Monday, March 10, 2014
By DOUG HARLOW Morning Sentinel
(Continued from page 1)
Milk jugs help visually impaired gardeners David Perry of Waterville and Deon Lyons of Clinton identify rows in a garden they have cultivated in Fairfield.
Jeff Pouland/Morning Sentinel
"There's a lot of blind people who are into gardening," Lyons said. "JAWS talks to me -- it tells me what I'm highlighting on the screen. That's how I do all my writing, all my emailing."
The men have a farm stand on Main Street in front of the American Legion post, not far from the garden, which is on land owned by a friend Roger Gagne. Proceeds from vegetable sales will be used to restock seed and equipment and to purchase compost for next year. What's left over will be donated.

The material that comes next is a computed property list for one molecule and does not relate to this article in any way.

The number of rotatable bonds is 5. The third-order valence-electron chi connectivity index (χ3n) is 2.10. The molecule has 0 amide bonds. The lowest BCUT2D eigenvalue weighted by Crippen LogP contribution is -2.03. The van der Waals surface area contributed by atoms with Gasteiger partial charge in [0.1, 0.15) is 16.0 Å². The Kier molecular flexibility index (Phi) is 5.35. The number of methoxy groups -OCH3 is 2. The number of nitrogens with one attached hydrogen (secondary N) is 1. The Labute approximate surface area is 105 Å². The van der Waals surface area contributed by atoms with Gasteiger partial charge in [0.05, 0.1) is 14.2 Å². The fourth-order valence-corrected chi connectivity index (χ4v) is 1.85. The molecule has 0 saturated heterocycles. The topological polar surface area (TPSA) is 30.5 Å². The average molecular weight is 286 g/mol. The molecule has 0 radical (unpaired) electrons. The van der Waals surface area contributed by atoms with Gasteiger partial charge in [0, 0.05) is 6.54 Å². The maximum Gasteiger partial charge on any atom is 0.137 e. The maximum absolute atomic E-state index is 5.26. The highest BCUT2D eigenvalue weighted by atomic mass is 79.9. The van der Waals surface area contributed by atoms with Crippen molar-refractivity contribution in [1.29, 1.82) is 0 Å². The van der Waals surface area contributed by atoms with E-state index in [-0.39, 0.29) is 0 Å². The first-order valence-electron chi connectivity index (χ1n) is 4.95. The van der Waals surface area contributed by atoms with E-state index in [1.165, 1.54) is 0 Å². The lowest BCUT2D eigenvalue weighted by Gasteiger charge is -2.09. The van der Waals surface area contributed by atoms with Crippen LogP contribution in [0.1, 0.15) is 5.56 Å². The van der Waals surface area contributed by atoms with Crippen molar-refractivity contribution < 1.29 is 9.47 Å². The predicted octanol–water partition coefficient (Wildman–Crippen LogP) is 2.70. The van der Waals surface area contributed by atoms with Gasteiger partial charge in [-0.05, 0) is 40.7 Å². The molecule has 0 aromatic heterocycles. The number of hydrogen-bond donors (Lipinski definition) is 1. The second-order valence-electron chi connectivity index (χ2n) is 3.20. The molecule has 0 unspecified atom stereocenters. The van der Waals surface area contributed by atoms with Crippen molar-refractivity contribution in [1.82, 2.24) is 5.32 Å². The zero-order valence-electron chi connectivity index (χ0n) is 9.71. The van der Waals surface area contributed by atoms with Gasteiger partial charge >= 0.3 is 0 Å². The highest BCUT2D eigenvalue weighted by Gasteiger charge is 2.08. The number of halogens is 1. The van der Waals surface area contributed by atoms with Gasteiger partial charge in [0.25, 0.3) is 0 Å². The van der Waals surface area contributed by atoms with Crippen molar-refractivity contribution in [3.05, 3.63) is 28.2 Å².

"We going to be donating about two-thirds of our onions to the Waterville Boys & Girls Club," Perry said. "We got 180 row feet of onions, each the size of a baseball; so about 90 pounds of onions. We will donate whatever they need; there are so many needy families out there."
Ken Walsh, executive director of the Boys & Girls Club and YMCA said he and other club managers met with Perry on Friday for a plan involving kids working on organic gardens and possible year-round green houses at the club at the Alfond Youth Center on North Street and at North End Public Housing Club house.
Getting children involved in growing gardens and seeing the benefit of eating fresh produce is sound idea, Walsh said. The combined programs serve more than 40,000 hot meals after school each year, he said.
"Having the expertise of Deon and David will help us develop this program into the future," Walsh said. "The end result will be a new exciting program for our 5,000 youth members that will teach them a lifelong skill and appreciation of gardening."
Doug Harlow can be contacted at 612-2367 or at: